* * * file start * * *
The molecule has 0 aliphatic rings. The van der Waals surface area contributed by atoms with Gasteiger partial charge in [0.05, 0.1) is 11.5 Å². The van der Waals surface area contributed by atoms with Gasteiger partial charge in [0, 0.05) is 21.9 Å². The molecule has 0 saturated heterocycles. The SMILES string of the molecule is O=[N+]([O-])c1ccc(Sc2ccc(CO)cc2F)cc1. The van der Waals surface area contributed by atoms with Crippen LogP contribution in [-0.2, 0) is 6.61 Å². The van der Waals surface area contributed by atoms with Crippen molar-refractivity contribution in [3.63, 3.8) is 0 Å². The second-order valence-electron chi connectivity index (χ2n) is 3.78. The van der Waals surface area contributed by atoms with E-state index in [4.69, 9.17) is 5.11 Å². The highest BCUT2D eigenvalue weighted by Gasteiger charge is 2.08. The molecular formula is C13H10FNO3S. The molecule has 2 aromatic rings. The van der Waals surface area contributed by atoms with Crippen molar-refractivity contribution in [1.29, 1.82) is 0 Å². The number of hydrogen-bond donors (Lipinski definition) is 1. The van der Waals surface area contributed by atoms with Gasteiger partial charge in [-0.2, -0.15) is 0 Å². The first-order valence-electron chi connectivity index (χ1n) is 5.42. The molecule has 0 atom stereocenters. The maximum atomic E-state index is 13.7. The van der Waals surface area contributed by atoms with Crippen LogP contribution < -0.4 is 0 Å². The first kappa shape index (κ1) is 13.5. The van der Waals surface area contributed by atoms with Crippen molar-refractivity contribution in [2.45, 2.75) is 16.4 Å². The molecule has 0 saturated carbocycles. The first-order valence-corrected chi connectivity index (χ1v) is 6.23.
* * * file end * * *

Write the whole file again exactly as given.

The molecule has 0 aliphatic rings. The van der Waals surface area contributed by atoms with Gasteiger partial charge in [0.05, 0.1) is 11.5 Å². The van der Waals surface area contributed by atoms with Gasteiger partial charge in [0, 0.05) is 21.9 Å². The molecule has 0 saturated heterocycles. The SMILES string of the molecule is O=[N+]([O-])c1ccc(Sc2ccc(CO)cc2F)cc1. The van der Waals surface area contributed by atoms with Crippen LogP contribution in [-0.2, 0) is 6.61 Å². The van der Waals surface area contributed by atoms with Crippen molar-refractivity contribution in [3.63, 3.8) is 0 Å². The second-order valence-electron chi connectivity index (χ2n) is 3.78. The van der Waals surface area contributed by atoms with E-state index in [4.69, 9.17) is 5.11 Å². The highest BCUT2D eigenvalue weighted by Gasteiger charge is 2.08. The molecular formula is C13H10FNO3S. The molecule has 2 aromatic rings. The van der Waals surface area contributed by atoms with Crippen molar-refractivity contribution in [1.29, 1.82) is 0 Å². The number of hydrogen-bond donors (Lipinski definition) is 1. The van der Waals surface area contributed by atoms with Gasteiger partial charge in [-0.2, -0.15) is 0 Å². The first-order valence-electron chi connectivity index (χ1n) is 5.42. The molecule has 0 atom stereocenters. The maximum atomic E-state index is 13.7. The van der Waals surface area contributed by atoms with Crippen LogP contribution < -0.4 is 0 Å². The first kappa shape index (κ1) is 13.5. The van der Waals surface area contributed by atoms with Crippen molar-refractivity contribution in [2.45, 2.75) is 16.4 Å². The molecule has 0 saturated carbocycles. The first-order valence-corrected chi connectivity index (χ1v) is 6.23.